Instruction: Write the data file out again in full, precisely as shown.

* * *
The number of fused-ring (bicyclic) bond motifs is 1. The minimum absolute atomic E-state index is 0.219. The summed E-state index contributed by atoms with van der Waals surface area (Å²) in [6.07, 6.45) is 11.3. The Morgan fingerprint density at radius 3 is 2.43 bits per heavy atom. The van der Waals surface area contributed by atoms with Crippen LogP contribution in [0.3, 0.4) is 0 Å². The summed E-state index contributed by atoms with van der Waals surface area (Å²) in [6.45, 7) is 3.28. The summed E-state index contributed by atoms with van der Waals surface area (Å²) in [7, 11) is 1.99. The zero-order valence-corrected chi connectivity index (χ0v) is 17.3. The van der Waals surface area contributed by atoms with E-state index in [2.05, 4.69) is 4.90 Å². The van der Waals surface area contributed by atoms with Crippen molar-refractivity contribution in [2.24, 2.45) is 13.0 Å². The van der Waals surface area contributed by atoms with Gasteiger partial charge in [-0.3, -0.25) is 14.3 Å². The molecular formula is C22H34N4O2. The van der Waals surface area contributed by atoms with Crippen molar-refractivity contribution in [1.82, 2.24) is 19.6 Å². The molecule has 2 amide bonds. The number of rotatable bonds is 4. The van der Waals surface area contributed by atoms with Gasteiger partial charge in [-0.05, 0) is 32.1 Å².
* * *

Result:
The number of fused-ring (bicyclic) bond motifs is 1. The minimum absolute atomic E-state index is 0.219. The summed E-state index contributed by atoms with van der Waals surface area (Å²) in [6.07, 6.45) is 11.3. The Morgan fingerprint density at radius 3 is 2.43 bits per heavy atom. The van der Waals surface area contributed by atoms with Crippen LogP contribution in [0.3, 0.4) is 0 Å². The summed E-state index contributed by atoms with van der Waals surface area (Å²) in [6.45, 7) is 3.28. The summed E-state index contributed by atoms with van der Waals surface area (Å²) in [7, 11) is 1.99. The zero-order valence-corrected chi connectivity index (χ0v) is 17.3. The van der Waals surface area contributed by atoms with E-state index in [2.05, 4.69) is 4.90 Å². The van der Waals surface area contributed by atoms with Crippen molar-refractivity contribution in [2.24, 2.45) is 13.0 Å². The van der Waals surface area contributed by atoms with Gasteiger partial charge in [-0.3, -0.25) is 14.3 Å². The molecular formula is C22H34N4O2. The van der Waals surface area contributed by atoms with Crippen molar-refractivity contribution in [1.82, 2.24) is 19.6 Å². The molecule has 2 amide bonds. The number of rotatable bonds is 4. The van der Waals surface area contributed by atoms with Gasteiger partial charge in [-0.05, 0) is 32.1 Å².